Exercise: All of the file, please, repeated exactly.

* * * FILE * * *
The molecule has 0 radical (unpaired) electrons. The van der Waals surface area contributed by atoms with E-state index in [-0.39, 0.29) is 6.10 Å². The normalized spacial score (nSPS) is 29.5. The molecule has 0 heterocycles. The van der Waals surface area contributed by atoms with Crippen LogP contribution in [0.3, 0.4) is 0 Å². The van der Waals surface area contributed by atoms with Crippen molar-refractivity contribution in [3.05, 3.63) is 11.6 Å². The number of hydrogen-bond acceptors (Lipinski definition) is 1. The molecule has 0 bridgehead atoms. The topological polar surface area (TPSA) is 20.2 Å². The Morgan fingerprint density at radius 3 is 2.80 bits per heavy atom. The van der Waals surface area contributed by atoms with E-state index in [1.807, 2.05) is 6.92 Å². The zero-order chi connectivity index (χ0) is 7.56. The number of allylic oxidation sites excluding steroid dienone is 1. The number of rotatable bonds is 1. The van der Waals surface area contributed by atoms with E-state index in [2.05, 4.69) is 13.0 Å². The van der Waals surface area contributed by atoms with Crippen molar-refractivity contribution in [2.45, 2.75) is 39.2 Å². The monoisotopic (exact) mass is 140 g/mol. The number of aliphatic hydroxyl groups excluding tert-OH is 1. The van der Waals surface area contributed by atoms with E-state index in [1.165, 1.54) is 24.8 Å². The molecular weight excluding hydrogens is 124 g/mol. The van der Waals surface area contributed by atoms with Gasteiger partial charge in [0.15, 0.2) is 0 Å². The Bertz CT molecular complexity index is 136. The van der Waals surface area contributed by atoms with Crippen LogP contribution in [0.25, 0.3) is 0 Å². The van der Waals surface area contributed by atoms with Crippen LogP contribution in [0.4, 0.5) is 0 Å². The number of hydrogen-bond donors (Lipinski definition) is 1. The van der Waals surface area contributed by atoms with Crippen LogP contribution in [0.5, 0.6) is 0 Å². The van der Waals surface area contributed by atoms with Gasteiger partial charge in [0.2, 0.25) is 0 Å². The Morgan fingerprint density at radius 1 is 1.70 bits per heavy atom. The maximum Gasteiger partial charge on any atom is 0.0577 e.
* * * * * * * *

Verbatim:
The molecule has 0 radical (unpaired) electrons. The van der Waals surface area contributed by atoms with E-state index in [-0.39, 0.29) is 6.10 Å². The normalized spacial score (nSPS) is 29.5. The molecule has 0 heterocycles. The van der Waals surface area contributed by atoms with Crippen LogP contribution in [0.3, 0.4) is 0 Å². The van der Waals surface area contributed by atoms with Crippen molar-refractivity contribution in [3.05, 3.63) is 11.6 Å². The number of hydrogen-bond acceptors (Lipinski definition) is 1. The molecule has 0 bridgehead atoms. The topological polar surface area (TPSA) is 20.2 Å². The Morgan fingerprint density at radius 3 is 2.80 bits per heavy atom. The van der Waals surface area contributed by atoms with E-state index in [1.807, 2.05) is 6.92 Å². The zero-order chi connectivity index (χ0) is 7.56. The number of allylic oxidation sites excluding steroid dienone is 1. The number of rotatable bonds is 1. The van der Waals surface area contributed by atoms with E-state index in [2.05, 4.69) is 13.0 Å². The van der Waals surface area contributed by atoms with Crippen molar-refractivity contribution in [2.45, 2.75) is 39.2 Å². The monoisotopic (exact) mass is 140 g/mol. The number of aliphatic hydroxyl groups excluding tert-OH is 1. The van der Waals surface area contributed by atoms with E-state index in [1.165, 1.54) is 24.8 Å². The molecular weight excluding hydrogens is 124 g/mol. The van der Waals surface area contributed by atoms with Gasteiger partial charge in [0.15, 0.2) is 0 Å². The Bertz CT molecular complexity index is 136. The van der Waals surface area contributed by atoms with Crippen LogP contribution in [0.25, 0.3) is 0 Å². The van der Waals surface area contributed by atoms with Crippen LogP contribution in [0.4, 0.5) is 0 Å². The number of hydrogen-bond donors (Lipinski definition) is 1. The van der Waals surface area contributed by atoms with Crippen LogP contribution in [0.5, 0.6) is 0 Å². The van der Waals surface area contributed by atoms with Gasteiger partial charge in [0.2, 0.25) is 0 Å². The Morgan fingerprint density at radius 1 is 1.70 bits per heavy atom. The maximum Gasteiger partial charge on any atom is 0.0577 e.